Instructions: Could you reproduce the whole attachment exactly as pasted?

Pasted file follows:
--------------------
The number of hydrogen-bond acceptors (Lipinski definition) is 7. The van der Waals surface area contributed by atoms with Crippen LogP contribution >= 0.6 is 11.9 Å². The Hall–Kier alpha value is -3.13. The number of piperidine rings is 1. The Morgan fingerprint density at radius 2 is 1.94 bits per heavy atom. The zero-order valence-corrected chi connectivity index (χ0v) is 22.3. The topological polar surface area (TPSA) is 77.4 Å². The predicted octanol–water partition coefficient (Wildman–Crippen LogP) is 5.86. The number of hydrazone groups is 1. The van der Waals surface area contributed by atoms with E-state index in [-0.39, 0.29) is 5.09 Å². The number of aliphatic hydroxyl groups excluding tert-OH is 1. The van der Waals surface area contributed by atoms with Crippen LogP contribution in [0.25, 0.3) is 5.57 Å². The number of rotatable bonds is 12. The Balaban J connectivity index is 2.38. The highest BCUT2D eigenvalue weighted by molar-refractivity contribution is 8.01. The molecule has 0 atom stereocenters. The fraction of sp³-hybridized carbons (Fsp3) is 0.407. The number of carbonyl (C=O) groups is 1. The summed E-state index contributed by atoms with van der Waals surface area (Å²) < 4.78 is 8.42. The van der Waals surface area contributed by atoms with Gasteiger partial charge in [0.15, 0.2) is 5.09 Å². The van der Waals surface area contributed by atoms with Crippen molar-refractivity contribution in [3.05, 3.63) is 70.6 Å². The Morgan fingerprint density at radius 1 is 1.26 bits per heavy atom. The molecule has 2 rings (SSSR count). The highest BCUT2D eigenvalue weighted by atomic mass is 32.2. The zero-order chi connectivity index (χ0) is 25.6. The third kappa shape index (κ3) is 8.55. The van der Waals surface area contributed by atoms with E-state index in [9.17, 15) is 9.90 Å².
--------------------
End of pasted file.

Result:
The number of hydrogen-bond acceptors (Lipinski definition) is 7. The van der Waals surface area contributed by atoms with Crippen LogP contribution >= 0.6 is 11.9 Å². The Hall–Kier alpha value is -3.13. The number of piperidine rings is 1. The Morgan fingerprint density at radius 2 is 1.94 bits per heavy atom. The zero-order valence-corrected chi connectivity index (χ0v) is 22.3. The topological polar surface area (TPSA) is 77.4 Å². The predicted octanol–water partition coefficient (Wildman–Crippen LogP) is 5.86. The number of hydrazone groups is 1. The van der Waals surface area contributed by atoms with E-state index in [-0.39, 0.29) is 5.09 Å². The number of aliphatic hydroxyl groups excluding tert-OH is 1. The van der Waals surface area contributed by atoms with Crippen LogP contribution in [0.25, 0.3) is 5.57 Å². The number of rotatable bonds is 12. The Balaban J connectivity index is 2.38. The highest BCUT2D eigenvalue weighted by molar-refractivity contribution is 8.01. The molecule has 0 atom stereocenters. The fraction of sp³-hybridized carbons (Fsp3) is 0.407. The number of carbonyl (C=O) groups is 1. The summed E-state index contributed by atoms with van der Waals surface area (Å²) < 4.78 is 8.42. The van der Waals surface area contributed by atoms with Gasteiger partial charge in [0.15, 0.2) is 5.09 Å². The van der Waals surface area contributed by atoms with Crippen molar-refractivity contribution in [3.05, 3.63) is 70.6 Å². The Morgan fingerprint density at radius 1 is 1.26 bits per heavy atom. The molecule has 2 rings (SSSR count). The highest BCUT2D eigenvalue weighted by atomic mass is 32.2. The zero-order chi connectivity index (χ0) is 25.6. The third kappa shape index (κ3) is 8.55. The van der Waals surface area contributed by atoms with E-state index in [9.17, 15) is 9.90 Å².